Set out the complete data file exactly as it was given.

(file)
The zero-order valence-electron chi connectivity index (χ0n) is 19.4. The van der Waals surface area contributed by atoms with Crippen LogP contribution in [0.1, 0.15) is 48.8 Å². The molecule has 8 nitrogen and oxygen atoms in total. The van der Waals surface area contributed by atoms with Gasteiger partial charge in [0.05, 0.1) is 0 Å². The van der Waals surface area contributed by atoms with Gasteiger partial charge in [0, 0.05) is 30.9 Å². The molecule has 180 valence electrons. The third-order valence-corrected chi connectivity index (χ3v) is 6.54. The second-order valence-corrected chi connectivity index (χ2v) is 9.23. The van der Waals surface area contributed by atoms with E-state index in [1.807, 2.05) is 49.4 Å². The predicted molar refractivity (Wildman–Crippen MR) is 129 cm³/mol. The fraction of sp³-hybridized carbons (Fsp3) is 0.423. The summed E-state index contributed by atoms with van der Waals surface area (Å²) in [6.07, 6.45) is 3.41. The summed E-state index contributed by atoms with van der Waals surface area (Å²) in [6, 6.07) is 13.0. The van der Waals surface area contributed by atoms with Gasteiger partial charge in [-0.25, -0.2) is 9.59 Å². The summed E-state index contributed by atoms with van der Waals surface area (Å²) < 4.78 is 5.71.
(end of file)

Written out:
The zero-order valence-electron chi connectivity index (χ0n) is 19.4. The van der Waals surface area contributed by atoms with Crippen LogP contribution in [0.1, 0.15) is 48.8 Å². The molecule has 8 nitrogen and oxygen atoms in total. The van der Waals surface area contributed by atoms with Gasteiger partial charge in [0.05, 0.1) is 0 Å². The van der Waals surface area contributed by atoms with Gasteiger partial charge in [0, 0.05) is 30.9 Å². The molecule has 180 valence electrons. The third-order valence-corrected chi connectivity index (χ3v) is 6.54. The second-order valence-corrected chi connectivity index (χ2v) is 9.23. The van der Waals surface area contributed by atoms with E-state index in [1.807, 2.05) is 49.4 Å². The predicted molar refractivity (Wildman–Crippen MR) is 129 cm³/mol. The fraction of sp³-hybridized carbons (Fsp3) is 0.423. The summed E-state index contributed by atoms with van der Waals surface area (Å²) in [6.07, 6.45) is 3.41. The summed E-state index contributed by atoms with van der Waals surface area (Å²) in [6, 6.07) is 13.0. The van der Waals surface area contributed by atoms with Gasteiger partial charge in [-0.25, -0.2) is 9.59 Å². The summed E-state index contributed by atoms with van der Waals surface area (Å²) < 4.78 is 5.71.